The UN has made an official statement urging the Syrian government to stick to a planned cease-fire agreement. Questions remain about whether the country's regime will take heed.
The UN Security Council on Tuesday urged the Syrian government to stick to a pledge to end fighting within 48 hours, and expressed its "concern" that the regime had failed to honor the first stage of a cease-fire.
Syriahad originally agreed to begin the cease-fire process by clearing soldiers from populated areas and desisting from deploying heavy weapons by early on Tuesday.
The UN called for Syrian President Bashar al-Assad to make a "fundamental change of course."
"Members of the Security Council are unified in their concern that the [Tuesday] deadline has passed and the violence in the past 10 days has intensified," US Ambassador and Council President Susan Rice told reporters.
The Syrian government and its opponents have agreed to a full end to violence, which is due to come into force at 6 a.m. local time (0300 GMT) on Thursday.
Meanwhile, by international envoy to Syria Kofi Annan said in Istanbul that the full Thursday deadline was still possible. In a letter, he presented the UN Security Council with a six-point plan to bring the conflict to an end. It includes a cease-fire overseen by the UN, the release of opposition members, unrestricted access for humanitarian workers and a dialogue for transition to multi-party democracy.
Failure of stage one
The first stages of a plan to broker a cease-fire between forces of the Syrian government and opposition fighters, which was supposed to come into effect on Tuesday, appears far from being implemented. The Opposition Local Coordination Committees monitoring group said at least 26 people died in government attacks on Homs.
The cease-fire deadline was part of a peace plan that had been negotiated Annan and agreed to by the Syrian government and the Free Syrian Army. Under the deal, government forces were supposed to lay down their arms first.
Following a meeting with Russian Foreign Minister Sergei Lavrov in Moscow, Syrian Foreign Minister Walid Muallem said Damascus had already begun pulling its troops from several provinces.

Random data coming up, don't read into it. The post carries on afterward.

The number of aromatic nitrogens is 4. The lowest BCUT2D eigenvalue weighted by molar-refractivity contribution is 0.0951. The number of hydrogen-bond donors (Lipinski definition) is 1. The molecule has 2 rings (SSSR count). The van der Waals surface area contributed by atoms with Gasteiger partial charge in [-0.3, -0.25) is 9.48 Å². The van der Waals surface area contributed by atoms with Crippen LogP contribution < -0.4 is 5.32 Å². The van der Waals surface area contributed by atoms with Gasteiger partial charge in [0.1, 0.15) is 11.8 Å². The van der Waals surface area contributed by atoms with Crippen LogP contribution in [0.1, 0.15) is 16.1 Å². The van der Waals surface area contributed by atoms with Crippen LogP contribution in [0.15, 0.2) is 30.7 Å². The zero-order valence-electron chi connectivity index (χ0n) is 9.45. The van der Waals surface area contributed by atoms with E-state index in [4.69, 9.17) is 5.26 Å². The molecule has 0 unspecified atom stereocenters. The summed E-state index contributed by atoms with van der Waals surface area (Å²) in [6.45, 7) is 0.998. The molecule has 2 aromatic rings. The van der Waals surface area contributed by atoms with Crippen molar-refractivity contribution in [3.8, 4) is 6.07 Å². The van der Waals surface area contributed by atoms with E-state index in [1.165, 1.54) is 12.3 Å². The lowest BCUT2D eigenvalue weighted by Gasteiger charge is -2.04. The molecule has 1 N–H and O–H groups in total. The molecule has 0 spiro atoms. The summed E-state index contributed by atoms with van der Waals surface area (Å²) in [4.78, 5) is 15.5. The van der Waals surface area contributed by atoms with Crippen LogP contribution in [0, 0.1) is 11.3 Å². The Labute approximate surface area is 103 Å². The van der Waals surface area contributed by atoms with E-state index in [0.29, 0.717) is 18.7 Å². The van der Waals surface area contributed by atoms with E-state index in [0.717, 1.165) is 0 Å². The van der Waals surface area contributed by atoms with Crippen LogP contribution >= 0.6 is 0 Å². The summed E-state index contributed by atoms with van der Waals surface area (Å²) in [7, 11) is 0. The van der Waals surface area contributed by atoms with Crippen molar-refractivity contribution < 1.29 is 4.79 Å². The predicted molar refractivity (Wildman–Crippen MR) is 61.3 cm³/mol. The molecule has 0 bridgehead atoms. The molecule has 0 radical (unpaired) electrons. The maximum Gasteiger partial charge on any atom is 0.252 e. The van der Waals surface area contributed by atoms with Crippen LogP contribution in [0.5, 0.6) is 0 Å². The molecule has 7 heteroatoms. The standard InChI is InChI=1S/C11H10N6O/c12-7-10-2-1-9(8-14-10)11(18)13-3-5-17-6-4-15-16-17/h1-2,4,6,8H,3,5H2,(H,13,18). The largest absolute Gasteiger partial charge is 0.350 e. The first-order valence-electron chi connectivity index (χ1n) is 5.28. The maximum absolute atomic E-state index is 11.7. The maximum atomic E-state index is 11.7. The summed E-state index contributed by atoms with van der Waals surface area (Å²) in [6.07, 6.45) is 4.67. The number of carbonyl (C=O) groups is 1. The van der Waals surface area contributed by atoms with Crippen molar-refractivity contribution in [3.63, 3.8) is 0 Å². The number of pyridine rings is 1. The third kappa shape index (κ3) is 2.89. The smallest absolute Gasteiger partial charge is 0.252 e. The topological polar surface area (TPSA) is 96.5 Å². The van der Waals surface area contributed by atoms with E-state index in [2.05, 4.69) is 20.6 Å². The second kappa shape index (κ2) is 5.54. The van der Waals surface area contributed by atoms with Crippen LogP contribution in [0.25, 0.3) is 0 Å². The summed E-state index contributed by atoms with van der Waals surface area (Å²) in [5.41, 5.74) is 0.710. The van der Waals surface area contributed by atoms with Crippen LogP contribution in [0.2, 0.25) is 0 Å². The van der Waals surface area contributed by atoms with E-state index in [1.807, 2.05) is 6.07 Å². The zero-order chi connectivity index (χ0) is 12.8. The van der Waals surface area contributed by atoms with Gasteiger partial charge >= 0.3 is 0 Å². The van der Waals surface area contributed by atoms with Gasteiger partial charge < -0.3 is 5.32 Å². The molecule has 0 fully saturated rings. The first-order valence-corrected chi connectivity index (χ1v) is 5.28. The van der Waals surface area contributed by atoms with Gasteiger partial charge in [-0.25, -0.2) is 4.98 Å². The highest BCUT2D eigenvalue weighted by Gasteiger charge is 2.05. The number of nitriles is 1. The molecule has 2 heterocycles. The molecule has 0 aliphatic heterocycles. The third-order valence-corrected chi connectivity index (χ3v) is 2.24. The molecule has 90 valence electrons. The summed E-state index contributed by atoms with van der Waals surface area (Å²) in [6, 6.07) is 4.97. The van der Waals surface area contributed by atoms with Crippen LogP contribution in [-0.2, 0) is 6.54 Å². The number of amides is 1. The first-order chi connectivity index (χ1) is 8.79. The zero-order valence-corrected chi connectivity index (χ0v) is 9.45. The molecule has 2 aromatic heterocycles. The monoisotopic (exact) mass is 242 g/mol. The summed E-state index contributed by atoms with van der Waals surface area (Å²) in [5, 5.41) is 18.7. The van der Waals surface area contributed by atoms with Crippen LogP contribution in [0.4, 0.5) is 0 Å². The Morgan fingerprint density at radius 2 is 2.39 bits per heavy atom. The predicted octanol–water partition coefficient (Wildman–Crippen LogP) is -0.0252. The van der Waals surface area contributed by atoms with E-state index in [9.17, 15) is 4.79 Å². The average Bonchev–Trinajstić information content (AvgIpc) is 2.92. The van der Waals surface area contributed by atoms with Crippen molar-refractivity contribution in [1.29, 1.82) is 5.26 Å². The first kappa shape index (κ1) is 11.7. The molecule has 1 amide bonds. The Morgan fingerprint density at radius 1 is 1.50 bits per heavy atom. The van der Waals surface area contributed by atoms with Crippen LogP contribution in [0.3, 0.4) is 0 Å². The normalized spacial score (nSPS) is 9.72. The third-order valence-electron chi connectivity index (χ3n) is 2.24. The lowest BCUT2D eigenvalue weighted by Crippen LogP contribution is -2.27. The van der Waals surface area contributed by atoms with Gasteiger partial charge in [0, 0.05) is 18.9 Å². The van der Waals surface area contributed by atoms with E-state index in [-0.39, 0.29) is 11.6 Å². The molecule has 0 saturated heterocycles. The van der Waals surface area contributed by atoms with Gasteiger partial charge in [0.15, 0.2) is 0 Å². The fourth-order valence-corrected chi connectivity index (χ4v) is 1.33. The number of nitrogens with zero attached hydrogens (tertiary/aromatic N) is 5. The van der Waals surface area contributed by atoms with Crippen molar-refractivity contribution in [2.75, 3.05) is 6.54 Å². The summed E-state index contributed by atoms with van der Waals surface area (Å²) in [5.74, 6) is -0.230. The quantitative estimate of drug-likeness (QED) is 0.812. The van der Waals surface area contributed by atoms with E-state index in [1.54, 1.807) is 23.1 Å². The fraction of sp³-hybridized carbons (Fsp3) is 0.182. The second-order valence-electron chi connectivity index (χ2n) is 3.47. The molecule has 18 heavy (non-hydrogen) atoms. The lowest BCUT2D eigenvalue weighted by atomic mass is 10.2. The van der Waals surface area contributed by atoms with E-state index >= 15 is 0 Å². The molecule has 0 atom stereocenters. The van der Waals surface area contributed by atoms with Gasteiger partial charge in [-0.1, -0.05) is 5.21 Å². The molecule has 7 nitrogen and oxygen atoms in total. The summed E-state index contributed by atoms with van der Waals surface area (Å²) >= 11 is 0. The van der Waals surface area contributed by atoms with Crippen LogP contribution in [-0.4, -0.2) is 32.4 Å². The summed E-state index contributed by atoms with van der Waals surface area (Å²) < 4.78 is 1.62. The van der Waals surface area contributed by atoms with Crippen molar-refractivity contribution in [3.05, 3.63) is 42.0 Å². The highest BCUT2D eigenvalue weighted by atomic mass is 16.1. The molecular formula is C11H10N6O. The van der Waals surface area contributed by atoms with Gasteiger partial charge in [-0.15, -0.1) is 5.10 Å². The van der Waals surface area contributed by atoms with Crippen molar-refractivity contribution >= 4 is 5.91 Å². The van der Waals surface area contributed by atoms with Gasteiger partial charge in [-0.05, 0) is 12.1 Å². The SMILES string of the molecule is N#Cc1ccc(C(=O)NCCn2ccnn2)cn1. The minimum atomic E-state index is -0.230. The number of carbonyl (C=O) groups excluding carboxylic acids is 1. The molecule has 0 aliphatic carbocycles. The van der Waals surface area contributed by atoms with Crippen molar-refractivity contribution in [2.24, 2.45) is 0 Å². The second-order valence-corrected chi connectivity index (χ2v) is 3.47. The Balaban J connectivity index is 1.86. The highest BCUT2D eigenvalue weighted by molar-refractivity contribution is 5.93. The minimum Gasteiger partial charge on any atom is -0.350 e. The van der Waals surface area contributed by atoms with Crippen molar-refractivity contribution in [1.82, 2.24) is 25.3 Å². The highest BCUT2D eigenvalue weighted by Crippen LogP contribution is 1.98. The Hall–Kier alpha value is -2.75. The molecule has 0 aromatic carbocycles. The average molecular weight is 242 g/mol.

However, at a press conference in Hatay, Turkey, on Tuesday, Annan said there was information to indicate Syrian forces had made "movements to other areas that were not previously military targets."
International consensus builds
Syria's apparent disregard for the cease-fire has drawn international criticism beyond the UN. British Foreign Secretary William Hague accused Assad's regime of using Tuesday's deadline "as a cover for intensified military efforts to crush Syria's opposition."
Russiahas demanded that Syria live up to its promise to fulfil the terms of the plan laid out by Annan. Speaking after his meeting with Muallem, Lavrov urged global powers to pressure the rebels to renounce violence as well.
"It is clear that success is possible only if other members of the international community that have influence on the [warring] Syrian sides, will also work towards a cease-fire in the country with a similar responsible attitude," he said.
'Too early' to call it failure
Despite international doubts over the likelihood of Thursday's ceasefire being implemented, Annan said that his peace roadmap remains "very much alive," partly because there is no other viable alternative.
"If you want to take (the plan) off the table, what will you replace it with?" he said.
mz/sej (AFP, AP, Reuters)